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3 Reasons you need to prioritize sleep if you want to be successful

3 Reasons you need to prioritize sleep if you want to be successful

All to ofter we wear the ‘all-nighter’ as a badge of pride to our ability to work hard. Sure they’re needed from time to time, but any more than once or twice a year means you’ve got other issues. Lack of sleep isn’t a badge of honor, it’s something to be reviled since it harms us and how we think.

Next time you’re thinking about a night without sleep or with less sleep than needed remember these reasons why sleep is good for you and lack of sleep is going to harm your long term success.

1. Sleep consolidates memories

We all spend most of our day building new memories. From interactions with friends to new ways to accomplish our jobs to some random revolutionary thought we had while walking the dog. A day is full of memories and learning.

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The thing is that when we get the sleep we need after that day of learning our mind takes all those new memories and consolidates them for long term retention. Without proper sleep we simply won’t retain the things we’ve learned well.

Lack of sleep even transfers to the day after. Research suggests that even a single night of missed sleep inhibits our ability to build new memories. We simply can’t make new memories effectively which inhibits our ability to effectively learn. With much of our world changing so fast all the time no one can afford to have their ability to learn impaired and that’s exactly what you’re doing if you aren’t getting the sleep you need.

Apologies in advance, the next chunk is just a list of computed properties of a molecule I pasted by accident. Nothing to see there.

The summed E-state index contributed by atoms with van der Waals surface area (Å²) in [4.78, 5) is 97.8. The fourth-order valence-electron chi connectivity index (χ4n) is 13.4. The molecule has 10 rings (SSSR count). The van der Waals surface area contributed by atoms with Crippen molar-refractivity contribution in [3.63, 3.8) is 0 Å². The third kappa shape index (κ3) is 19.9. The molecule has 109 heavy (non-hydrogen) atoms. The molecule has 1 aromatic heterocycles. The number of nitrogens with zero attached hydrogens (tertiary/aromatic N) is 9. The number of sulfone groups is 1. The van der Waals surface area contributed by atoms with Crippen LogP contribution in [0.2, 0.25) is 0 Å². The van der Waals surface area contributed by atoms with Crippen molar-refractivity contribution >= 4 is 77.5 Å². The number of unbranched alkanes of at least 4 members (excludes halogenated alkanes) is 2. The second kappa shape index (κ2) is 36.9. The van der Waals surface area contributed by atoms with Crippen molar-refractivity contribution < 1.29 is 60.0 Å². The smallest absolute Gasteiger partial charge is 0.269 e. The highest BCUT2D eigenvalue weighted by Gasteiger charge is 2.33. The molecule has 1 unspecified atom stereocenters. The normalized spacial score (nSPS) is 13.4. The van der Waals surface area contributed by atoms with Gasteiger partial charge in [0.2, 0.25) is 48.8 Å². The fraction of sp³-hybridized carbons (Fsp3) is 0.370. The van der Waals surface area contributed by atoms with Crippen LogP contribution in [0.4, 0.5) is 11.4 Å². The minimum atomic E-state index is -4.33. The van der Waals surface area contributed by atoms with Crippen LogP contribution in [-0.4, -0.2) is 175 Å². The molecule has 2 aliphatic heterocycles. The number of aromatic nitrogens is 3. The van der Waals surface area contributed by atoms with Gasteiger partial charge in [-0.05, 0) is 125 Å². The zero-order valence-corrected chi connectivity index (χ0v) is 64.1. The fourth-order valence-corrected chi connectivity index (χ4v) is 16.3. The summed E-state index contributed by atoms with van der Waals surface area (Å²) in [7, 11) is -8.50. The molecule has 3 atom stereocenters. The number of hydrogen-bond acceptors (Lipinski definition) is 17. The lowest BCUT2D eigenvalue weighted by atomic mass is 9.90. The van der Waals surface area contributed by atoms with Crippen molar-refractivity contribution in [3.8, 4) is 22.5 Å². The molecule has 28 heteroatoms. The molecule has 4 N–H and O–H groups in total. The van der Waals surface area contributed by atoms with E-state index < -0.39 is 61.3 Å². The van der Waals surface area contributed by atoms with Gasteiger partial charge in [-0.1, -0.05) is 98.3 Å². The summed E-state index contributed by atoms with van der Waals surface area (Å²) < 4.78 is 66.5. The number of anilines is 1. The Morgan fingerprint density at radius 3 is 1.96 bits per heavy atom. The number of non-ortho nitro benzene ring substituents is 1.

2. Lack of sleep may lead to Alzheimer’s

Even more alarming than simply having a hard time creating new memories and inhibited learning is that lack of sleep has been shown to have Alzheimer’s like symptoms. Even a sleep schedule change like jet-lag has been shown to have this effect.

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That means not only is our learning impaired but when we aren’t getting good sleep we’re actually more likely to forget things we’ve already learned. This is especially concerning for those that have a family history of the disease already since lack of sleep has been shown to accelerate the effect of Alzheimer’s.

If you find you’re forgetting names, places, events or skills that you previously learned check out your sleep schedule. It could be that the lack of consistent good rest is causing you to unlearn those things you already know.

3. It’s as bad as eating poorly for 6 months